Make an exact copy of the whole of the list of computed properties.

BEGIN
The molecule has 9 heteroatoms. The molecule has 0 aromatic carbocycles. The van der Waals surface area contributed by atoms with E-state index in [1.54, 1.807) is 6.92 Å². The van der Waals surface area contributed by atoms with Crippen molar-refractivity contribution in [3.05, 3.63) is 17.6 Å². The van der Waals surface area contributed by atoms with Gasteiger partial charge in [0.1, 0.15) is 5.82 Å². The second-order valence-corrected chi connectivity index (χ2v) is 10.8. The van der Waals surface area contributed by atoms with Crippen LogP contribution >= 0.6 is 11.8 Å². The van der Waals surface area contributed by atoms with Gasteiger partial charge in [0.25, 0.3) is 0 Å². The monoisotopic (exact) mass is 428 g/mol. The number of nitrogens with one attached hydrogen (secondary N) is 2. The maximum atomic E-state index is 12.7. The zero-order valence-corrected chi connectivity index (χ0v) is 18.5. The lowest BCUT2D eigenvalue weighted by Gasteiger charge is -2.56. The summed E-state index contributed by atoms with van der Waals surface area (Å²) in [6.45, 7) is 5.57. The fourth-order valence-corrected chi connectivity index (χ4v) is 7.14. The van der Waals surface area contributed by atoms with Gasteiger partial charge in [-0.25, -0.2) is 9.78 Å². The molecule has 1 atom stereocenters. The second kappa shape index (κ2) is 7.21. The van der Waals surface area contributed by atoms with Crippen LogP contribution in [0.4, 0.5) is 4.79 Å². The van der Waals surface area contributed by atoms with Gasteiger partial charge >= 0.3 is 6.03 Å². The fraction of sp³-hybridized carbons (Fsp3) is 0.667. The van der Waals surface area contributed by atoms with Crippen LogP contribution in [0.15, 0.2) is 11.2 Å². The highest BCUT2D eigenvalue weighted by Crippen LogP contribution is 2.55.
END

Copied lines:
The molecule has 9 heteroatoms. The molecule has 0 aromatic carbocycles. The van der Waals surface area contributed by atoms with E-state index in [1.54, 1.807) is 6.92 Å². The van der Waals surface area contributed by atoms with Crippen molar-refractivity contribution in [3.05, 3.63) is 17.6 Å². The van der Waals surface area contributed by atoms with Gasteiger partial charge in [0.1, 0.15) is 5.82 Å². The second-order valence-corrected chi connectivity index (χ2v) is 10.8. The van der Waals surface area contributed by atoms with Crippen LogP contribution >= 0.6 is 11.8 Å². The van der Waals surface area contributed by atoms with Gasteiger partial charge in [0.25, 0.3) is 0 Å². The monoisotopic (exact) mass is 428 g/mol. The number of nitrogens with one attached hydrogen (secondary N) is 2. The maximum atomic E-state index is 12.7. The zero-order valence-corrected chi connectivity index (χ0v) is 18.5. The lowest BCUT2D eigenvalue weighted by Gasteiger charge is -2.56. The summed E-state index contributed by atoms with van der Waals surface area (Å²) in [6.45, 7) is 5.57. The fourth-order valence-corrected chi connectivity index (χ4v) is 7.14. The van der Waals surface area contributed by atoms with Gasteiger partial charge in [-0.25, -0.2) is 9.78 Å². The molecule has 1 atom stereocenters. The second kappa shape index (κ2) is 7.21. The van der Waals surface area contributed by atoms with Crippen LogP contribution in [0.4, 0.5) is 4.79 Å². The van der Waals surface area contributed by atoms with Gasteiger partial charge >= 0.3 is 6.03 Å². The fraction of sp³-hybridized carbons (Fsp3) is 0.667. The van der Waals surface area contributed by atoms with Crippen LogP contribution in [0.15, 0.2) is 11.2 Å². The highest BCUT2D eigenvalue weighted by Crippen LogP contribution is 2.55.